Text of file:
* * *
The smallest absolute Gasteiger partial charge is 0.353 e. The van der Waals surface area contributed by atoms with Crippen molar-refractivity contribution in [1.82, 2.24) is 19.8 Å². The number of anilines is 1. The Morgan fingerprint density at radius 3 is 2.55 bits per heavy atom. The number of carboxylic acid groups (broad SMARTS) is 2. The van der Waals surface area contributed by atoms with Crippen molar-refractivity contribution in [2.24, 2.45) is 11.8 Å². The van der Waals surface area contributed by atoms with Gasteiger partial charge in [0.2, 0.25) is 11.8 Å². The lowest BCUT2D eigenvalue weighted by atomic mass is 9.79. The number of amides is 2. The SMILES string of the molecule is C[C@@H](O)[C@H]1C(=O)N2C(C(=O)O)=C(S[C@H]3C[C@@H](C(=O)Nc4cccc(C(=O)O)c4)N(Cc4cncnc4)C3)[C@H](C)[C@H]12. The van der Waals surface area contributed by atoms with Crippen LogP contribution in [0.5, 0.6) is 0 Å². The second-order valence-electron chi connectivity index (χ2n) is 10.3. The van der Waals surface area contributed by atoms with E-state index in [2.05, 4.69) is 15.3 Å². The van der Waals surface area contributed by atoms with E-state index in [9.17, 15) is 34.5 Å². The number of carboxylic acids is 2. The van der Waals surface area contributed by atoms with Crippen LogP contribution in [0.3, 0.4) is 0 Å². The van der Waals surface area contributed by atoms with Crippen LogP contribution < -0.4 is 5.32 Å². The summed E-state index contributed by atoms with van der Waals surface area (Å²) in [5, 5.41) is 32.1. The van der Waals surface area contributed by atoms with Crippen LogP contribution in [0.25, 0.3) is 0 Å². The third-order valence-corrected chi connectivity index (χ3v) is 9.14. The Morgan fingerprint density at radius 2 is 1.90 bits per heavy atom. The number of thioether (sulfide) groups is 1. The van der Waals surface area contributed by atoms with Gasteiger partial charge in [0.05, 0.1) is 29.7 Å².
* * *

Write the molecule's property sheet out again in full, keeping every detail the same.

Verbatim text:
The smallest absolute Gasteiger partial charge is 0.353 e. The van der Waals surface area contributed by atoms with Crippen molar-refractivity contribution in [1.82, 2.24) is 19.8 Å². The number of anilines is 1. The Morgan fingerprint density at radius 3 is 2.55 bits per heavy atom. The number of carboxylic acid groups (broad SMARTS) is 2. The van der Waals surface area contributed by atoms with Crippen molar-refractivity contribution in [2.24, 2.45) is 11.8 Å². The van der Waals surface area contributed by atoms with Gasteiger partial charge in [0.2, 0.25) is 11.8 Å². The lowest BCUT2D eigenvalue weighted by atomic mass is 9.79. The number of amides is 2. The SMILES string of the molecule is C[C@@H](O)[C@H]1C(=O)N2C(C(=O)O)=C(S[C@H]3C[C@@H](C(=O)Nc4cccc(C(=O)O)c4)N(Cc4cncnc4)C3)[C@H](C)[C@H]12. The van der Waals surface area contributed by atoms with Crippen LogP contribution in [0.5, 0.6) is 0 Å². The second-order valence-electron chi connectivity index (χ2n) is 10.3. The van der Waals surface area contributed by atoms with E-state index in [2.05, 4.69) is 15.3 Å². The van der Waals surface area contributed by atoms with E-state index in [9.17, 15) is 34.5 Å². The number of carboxylic acids is 2. The van der Waals surface area contributed by atoms with Crippen LogP contribution in [0.3, 0.4) is 0 Å². The van der Waals surface area contributed by atoms with Crippen LogP contribution < -0.4 is 5.32 Å². The summed E-state index contributed by atoms with van der Waals surface area (Å²) in [5, 5.41) is 32.1. The van der Waals surface area contributed by atoms with Crippen LogP contribution in [0.25, 0.3) is 0 Å². The third-order valence-corrected chi connectivity index (χ3v) is 9.14. The Morgan fingerprint density at radius 2 is 1.90 bits per heavy atom. The number of thioether (sulfide) groups is 1. The van der Waals surface area contributed by atoms with Gasteiger partial charge in [0.05, 0.1) is 29.7 Å².